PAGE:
Slovenian Tourist Board - Creatim case study

Slovenian Tourism Destination Website Design

Slovenian Tourist Board



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What services did we include in this project?

  • Personal development
  • Solution design
  • Software development
  • Hosting
  • Functional specification
  • User experience
  • Maintenance and support
  • Optimization services

The role of destination’s website

According to Google, more than 65 % of leisure travelers begin researching online before they decide where or how they want to travel. After checking what previous visitors on social media have to say about the destination, eventually, every traveler will visit the destination website. As the destination’s digital alter ego, it is the closest representation of what the “real thing” may feel like, something that social media can’t deliver. The first impression profoundly impacts how the visitors perceive the destination’s brand – whether right or not.

The client: Slovenian Tourism Board (STB)

It was precisely for these reasons that the STB concluded that their website needed a makeover. The current site was outdated, with lots of banner ads, generic descriptions, and superficial information. It was clearly unable to compete with well-established destinations and larger countries (with much larger budgets), many of whom have just recently updated their user experience.

The Slovenian Tourism Board set clear goals. They wanted a content-first, mobile-first tourism website design, aligned with the latest trends in destination marketing. They wanted a pulling mechanism that will attract, persuade, and speak to the hearts of modern visitors. And they wanted it in six months.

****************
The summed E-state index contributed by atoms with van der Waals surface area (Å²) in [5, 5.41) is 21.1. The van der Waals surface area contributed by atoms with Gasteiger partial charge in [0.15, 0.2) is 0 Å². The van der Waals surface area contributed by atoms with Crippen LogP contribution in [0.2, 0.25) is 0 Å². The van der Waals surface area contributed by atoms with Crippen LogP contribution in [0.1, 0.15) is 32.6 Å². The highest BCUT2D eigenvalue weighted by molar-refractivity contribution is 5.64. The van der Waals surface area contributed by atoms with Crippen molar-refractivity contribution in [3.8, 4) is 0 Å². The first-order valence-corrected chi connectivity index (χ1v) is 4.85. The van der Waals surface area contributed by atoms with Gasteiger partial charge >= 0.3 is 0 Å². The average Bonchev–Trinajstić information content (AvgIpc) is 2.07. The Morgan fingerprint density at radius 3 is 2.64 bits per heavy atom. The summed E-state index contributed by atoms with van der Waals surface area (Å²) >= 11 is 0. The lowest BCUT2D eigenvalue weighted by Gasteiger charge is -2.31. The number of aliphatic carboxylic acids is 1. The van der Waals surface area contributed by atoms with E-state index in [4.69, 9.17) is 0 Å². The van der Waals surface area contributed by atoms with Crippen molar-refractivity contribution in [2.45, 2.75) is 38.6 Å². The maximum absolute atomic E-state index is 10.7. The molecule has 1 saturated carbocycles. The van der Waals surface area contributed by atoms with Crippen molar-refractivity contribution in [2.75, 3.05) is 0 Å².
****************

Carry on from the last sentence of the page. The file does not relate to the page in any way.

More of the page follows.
Creatim seldom takes part in open contests. Without having a chance to discuss the business context with the client, the participating contenders are often left with vague project descriptions that provide little insight into the real user problems. Without clear requirements, such contests are closer to a raffle than to a serious approach to solution design.

This time, it was different.

The Slovenian Tourist Board had set firm project goals. They presented all the participating agencies with the basic site structure, corporate identity guidelines, user personas elaborate, old site fit-gap analysis, and various market insights.

If you want to know more about how to tackle a tourism website redesign please follow this link.

So we had a clear picture of what we were expected to bring about. The challenge was simply a perfect fit for Creatim. It required just the right mixture of user experience, visual design, and implementation expertise that enabled us to show all our muscles.

How did we win the bid? True, our designers and the UX team did a great job. But the point is, you have to do many things right to carve out an effective destination website. Here is the list of the seven most essential objectives and how we approached them:

1. Set Clear Goals

As mentioned above, before addressing the project, the Slovenian Tourist Board had set a clear picture of what they wanted to achieve. There was a clear focus on six foreign markets. The main goal was to inspire future visitors and ignite their desire to visit Slovenia. The website did not aim to sell tourist products directly. Instead, it should encourage visitors to proceed to partner sites to make reservations.

Creatim further dissected these inputs into the user’s life-, experience- and end-goals. On this basis, our user experience team started to work on user scenarios, adjusting and fine-tuning our initial proposal. In the meantime, the technical team laid out the site’s architecture to meet the performance, scalability, and security targets.

2. Make It Attractive